You also have the choice to select between a keypad deadbolt and a keyed deadlock. Although the two sound similar, one opens your door after you punch in the correct code, and the other relies on a physical key to get into your home.

Digital-keypad deadbolts are durable in that they don’t wear down from excessive key use. Pressing several buttons creates less friction within the unit compared to a key. The devices are also pick-proof and withstand forceful entries better than traditional locks. About 95 percent of home invasions necessitate forceful entry, whether the burglar decides to break a window, pick a lock or break down your door. A digital keypad lock increases the chances of keeping your house secure.

And, of course, keypads eliminate the problem of you or a family member losing the key. On the other hand, keyed deadbolts offer advanced security compared to the average door lock, and you never have to remember a password. Again, both options are incredible solutions compared to a generic door lock, but it’s up to you to decide which works best for your needs.

Deadbolt Options From Premium Hardware

Premium Hardware offers the following deadbolt options in brass, nickel, white or oil-rubbed bronze.

  • Digital keypad single-cylinder deadbolt
  • Digital keypad single-cylinder deadbolt with remote control feature
  • Multipoint lock deadbolt
  • Contemporary deadbolt
  • Solid brass low-profile deadbolt
  • Solid brass low-profile double-cylinder deadbolt
  • Low-profile deadbolt in antique nickel
  • Deadbolt and passage set combo
  • Adjustable deadbolt latch bolt

At Premium Hardware, we test our deadbolt locks to meet ANSI grade two standards, ensuring homeowners receive durable and reliable units.

Replacing a Deadbolt

Replacing a deadbolt involves three possible scenarios — installing a new deadbolt, replacing an old one or swapping out a door lock. While each results in the same outcome of having a sturdier lock in place, each situation has a different process.

How to Install a New Deadbolt

 If you are installing a deadbolt for the first time, mark reference points to cut an appropriate hole. The new deadlock should be about six inches above the doorknob.

  1. Using a hole saw, cut a hole for the deadbolt until the pilot bit reaches the other side of the door.
  2. Next, fashion a hole through the side of the door using a 7/8-inch spade bit for the bolt.
  3. For the faceplate to be flush with the door instead of getting caught, use a wood chisel, which will mortise the area for proper installation.
  4. Drill pilot holes to secure the bolt to the door and screw in the screws.
  5. Fit the outer side of the deadbolt onto the door, then set it in place to the interior piece. Inside the lock, align the screw holes and mounting holes and attach the deadbolt to the screws.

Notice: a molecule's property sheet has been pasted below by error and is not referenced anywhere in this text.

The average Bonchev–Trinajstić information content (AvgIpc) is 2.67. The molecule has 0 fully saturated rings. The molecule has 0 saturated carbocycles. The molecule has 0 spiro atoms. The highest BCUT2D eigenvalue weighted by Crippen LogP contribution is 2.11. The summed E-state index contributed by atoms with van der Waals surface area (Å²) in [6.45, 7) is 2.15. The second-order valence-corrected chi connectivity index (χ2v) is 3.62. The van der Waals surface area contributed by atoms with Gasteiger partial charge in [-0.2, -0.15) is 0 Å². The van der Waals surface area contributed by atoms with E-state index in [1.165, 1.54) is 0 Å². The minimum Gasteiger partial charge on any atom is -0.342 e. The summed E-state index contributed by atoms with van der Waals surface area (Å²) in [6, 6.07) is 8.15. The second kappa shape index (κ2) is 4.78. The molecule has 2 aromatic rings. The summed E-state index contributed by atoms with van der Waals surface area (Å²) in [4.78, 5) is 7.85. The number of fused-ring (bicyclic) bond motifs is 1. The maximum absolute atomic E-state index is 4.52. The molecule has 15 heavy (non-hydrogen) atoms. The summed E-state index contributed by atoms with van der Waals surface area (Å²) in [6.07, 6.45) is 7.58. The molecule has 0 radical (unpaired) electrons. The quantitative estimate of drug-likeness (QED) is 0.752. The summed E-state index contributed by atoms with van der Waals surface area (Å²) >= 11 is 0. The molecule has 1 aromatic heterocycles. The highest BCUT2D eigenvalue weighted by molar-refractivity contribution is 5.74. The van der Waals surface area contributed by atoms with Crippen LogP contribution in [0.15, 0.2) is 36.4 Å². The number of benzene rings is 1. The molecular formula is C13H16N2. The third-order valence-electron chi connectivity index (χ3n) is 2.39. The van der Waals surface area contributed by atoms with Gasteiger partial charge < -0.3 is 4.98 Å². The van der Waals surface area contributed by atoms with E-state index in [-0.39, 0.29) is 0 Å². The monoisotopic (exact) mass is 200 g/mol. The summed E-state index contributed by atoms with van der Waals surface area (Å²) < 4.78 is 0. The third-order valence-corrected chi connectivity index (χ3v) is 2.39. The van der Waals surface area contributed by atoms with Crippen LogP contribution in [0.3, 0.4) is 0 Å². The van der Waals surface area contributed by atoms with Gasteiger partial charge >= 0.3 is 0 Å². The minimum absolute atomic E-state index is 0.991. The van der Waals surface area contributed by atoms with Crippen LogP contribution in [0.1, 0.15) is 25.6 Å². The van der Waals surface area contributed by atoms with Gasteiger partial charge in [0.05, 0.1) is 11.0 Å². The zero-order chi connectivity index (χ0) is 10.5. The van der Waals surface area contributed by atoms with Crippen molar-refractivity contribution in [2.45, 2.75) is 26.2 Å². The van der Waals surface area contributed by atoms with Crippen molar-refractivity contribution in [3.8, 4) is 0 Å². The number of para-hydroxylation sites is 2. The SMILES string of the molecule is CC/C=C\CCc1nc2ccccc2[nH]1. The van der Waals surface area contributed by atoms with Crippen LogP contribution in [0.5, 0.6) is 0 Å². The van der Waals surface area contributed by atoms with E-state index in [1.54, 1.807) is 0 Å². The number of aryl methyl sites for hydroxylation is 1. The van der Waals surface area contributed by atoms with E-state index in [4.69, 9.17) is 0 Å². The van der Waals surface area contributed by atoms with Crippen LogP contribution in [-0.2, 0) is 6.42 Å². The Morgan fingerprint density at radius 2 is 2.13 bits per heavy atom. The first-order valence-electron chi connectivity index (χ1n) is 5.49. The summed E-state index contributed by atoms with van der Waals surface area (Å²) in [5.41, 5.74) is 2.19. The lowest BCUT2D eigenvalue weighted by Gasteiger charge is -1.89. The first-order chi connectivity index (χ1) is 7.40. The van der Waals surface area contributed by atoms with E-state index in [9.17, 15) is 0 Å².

6. Close the door and turn the deadbolt several times so you can mark where it hits the doorframe.
  7. Using a 7/8 inch spade bit, you can drill two overlying holes.
  8. You can continue to mortise around the hole and drill pilot holes to secure the strike plate with screws.

How to Replace an Old or Damaged Deadbolt

Replacing deadbolts is almost always the best way to go when your unit is damaged or beginning to malfunction. Follow these six easy steps on how to replace a deadlock with a new one.

  1. Unlock the existing deadbolt and loosen the screws on the inside face with a Phillips screwdriver.
  2. Remove the inside and outside section of the lock from the parallel sides of the door.
  3. Take out the screws at the face of the strike mechanism and pull it out of the door.
  4. With the new deadbolt, attach the strike into the outer edge and secure it with screws.
  5. By holding the outer half of the new deadbolt in place, you can push the connector stem through the hole in the strike.
  6. Screw in the bolts on the inside face of deadbolts by tightening them in equal increments.

How to Substitute a Front Door Lock With a Deadbolt

 As mentioned before, front door locks provide a decent amount of protection, but with a spring, it offers less security compared to a deadbolt. If you are replacing your existing lock with a deadlock, follow the next several steps.

  1. First, compare the size of the front door lock to the deadbolt. If the deadlock is larger than the original, you will have to drill a bigger hole.
  2. Unscrew both screws attaching the front door lock using a Phillips screwdriver and pull the lock from the hole. For future use, place the bolt and screws aside in a plastic bag or drawer.
  3. If the door’s strike plates and the keyed deadbolt’s strike plates are the same, you won’t need to replace them unless damage is present. But if the plates are different — doorframe strike plates are often bigger than a door’s — remove both plates and replace.
  4. With the latch of the deadbolt facing inward, install the keyed bolt. Double-check proper movement by turning the latch. If by chance the deadbolt is stiff, you can use a wood chisel to remove extra wood from the area.
  5. Insert the lock and hold the unit in place to ensure the keyed deadlock slides into place.
  6. Once everything is working, remove the deadbolt and lubricate its moving parts.
  7. With the front key plate position on the front door, align the cylinder screws on the deadbolt from the inside of your home.
  8. Being careful not to strip the screws, tighten the inside of the door to the threaded cylinders of the front-keyed faceplate screw.

Rely on Premium Hardware to Ensure the Security of Your Home

Premium Hardware is an elite hardware company based in Northern California. We design most of our products in-house to fulfill your deadbolt requirements. Whether you are a homeowner, interior designer, locksmith or homebuilder, we develop deadbolts to be elegant, yet sturdy, safe and secure.

We fabricate our products overseas in ISO 9000-certified facilities, as our professionals manufacture deadbolts for a range of applications and styles. Premium Hardware develops exceptionally high-quality, yet affordably priced deadbolts that range from simple and clean to modern and stylish.

Because we design most of our products in-house, our staff has extensive knowledge about all our hardware, and can help any client with questions. Not only have we captured the growing market of high-end interior designers and locksmiths, but Premium Hardware is also on the cutting edge of door hardware style. We have increased the amount and diversity of clients wanting premium deadbolts for their homes.

We commit our services to providing you innovative and durable products to retain your peace of mind when it comes to the security of your home. Purchase a deadbolt or buy luxury door hardware from Premium Hardware to secure any home. Contact us today to learn about our products and services.